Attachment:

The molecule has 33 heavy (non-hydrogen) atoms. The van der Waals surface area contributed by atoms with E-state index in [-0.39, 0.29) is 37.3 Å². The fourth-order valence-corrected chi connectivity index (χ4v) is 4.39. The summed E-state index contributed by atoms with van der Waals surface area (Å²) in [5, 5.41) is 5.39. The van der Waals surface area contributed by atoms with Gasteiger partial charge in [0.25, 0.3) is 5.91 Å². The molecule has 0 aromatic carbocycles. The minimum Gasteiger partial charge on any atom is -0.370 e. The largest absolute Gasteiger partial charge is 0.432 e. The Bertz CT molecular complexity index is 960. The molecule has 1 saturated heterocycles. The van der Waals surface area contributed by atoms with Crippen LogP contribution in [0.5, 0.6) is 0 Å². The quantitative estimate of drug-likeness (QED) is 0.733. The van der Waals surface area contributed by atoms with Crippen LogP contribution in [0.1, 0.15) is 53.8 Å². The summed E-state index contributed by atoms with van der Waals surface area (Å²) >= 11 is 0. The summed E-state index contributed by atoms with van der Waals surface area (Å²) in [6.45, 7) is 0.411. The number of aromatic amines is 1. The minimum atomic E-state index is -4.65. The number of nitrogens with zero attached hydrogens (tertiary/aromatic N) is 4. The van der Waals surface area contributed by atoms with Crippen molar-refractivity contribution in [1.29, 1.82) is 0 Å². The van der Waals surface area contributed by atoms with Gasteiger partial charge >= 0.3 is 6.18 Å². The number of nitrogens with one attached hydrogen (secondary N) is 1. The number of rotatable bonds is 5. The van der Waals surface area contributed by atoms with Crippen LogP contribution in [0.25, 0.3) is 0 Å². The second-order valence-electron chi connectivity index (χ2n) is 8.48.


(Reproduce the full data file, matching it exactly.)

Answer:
The molecule has 33 heavy (non-hydrogen) atoms. The van der Waals surface area contributed by atoms with E-state index in [-0.39, 0.29) is 37.3 Å². The fourth-order valence-corrected chi connectivity index (χ4v) is 4.39. The summed E-state index contributed by atoms with van der Waals surface area (Å²) in [5, 5.41) is 5.39. The van der Waals surface area contributed by atoms with Gasteiger partial charge in [0.25, 0.3) is 5.91 Å². The molecule has 0 aromatic carbocycles. The minimum Gasteiger partial charge on any atom is -0.370 e. The largest absolute Gasteiger partial charge is 0.432 e. The Bertz CT molecular complexity index is 960. The molecule has 1 saturated heterocycles. The van der Waals surface area contributed by atoms with Crippen LogP contribution in [0.5, 0.6) is 0 Å². The quantitative estimate of drug-likeness (QED) is 0.733. The van der Waals surface area contributed by atoms with Crippen LogP contribution in [0.1, 0.15) is 53.8 Å². The summed E-state index contributed by atoms with van der Waals surface area (Å²) >= 11 is 0. The summed E-state index contributed by atoms with van der Waals surface area (Å²) in [6.45, 7) is 0.411. The number of aromatic amines is 1. The minimum atomic E-state index is -4.65. The number of nitrogens with zero attached hydrogens (tertiary/aromatic N) is 4. The van der Waals surface area contributed by atoms with Crippen molar-refractivity contribution in [1.29, 1.82) is 0 Å². The van der Waals surface area contributed by atoms with Gasteiger partial charge >= 0.3 is 6.18 Å². The number of nitrogens with one attached hydrogen (secondary N) is 1. The number of rotatable bonds is 5. The van der Waals surface area contributed by atoms with Crippen LogP contribution in [0.25, 0.3) is 0 Å². The second-order valence-electron chi connectivity index (χ2n) is 8.48.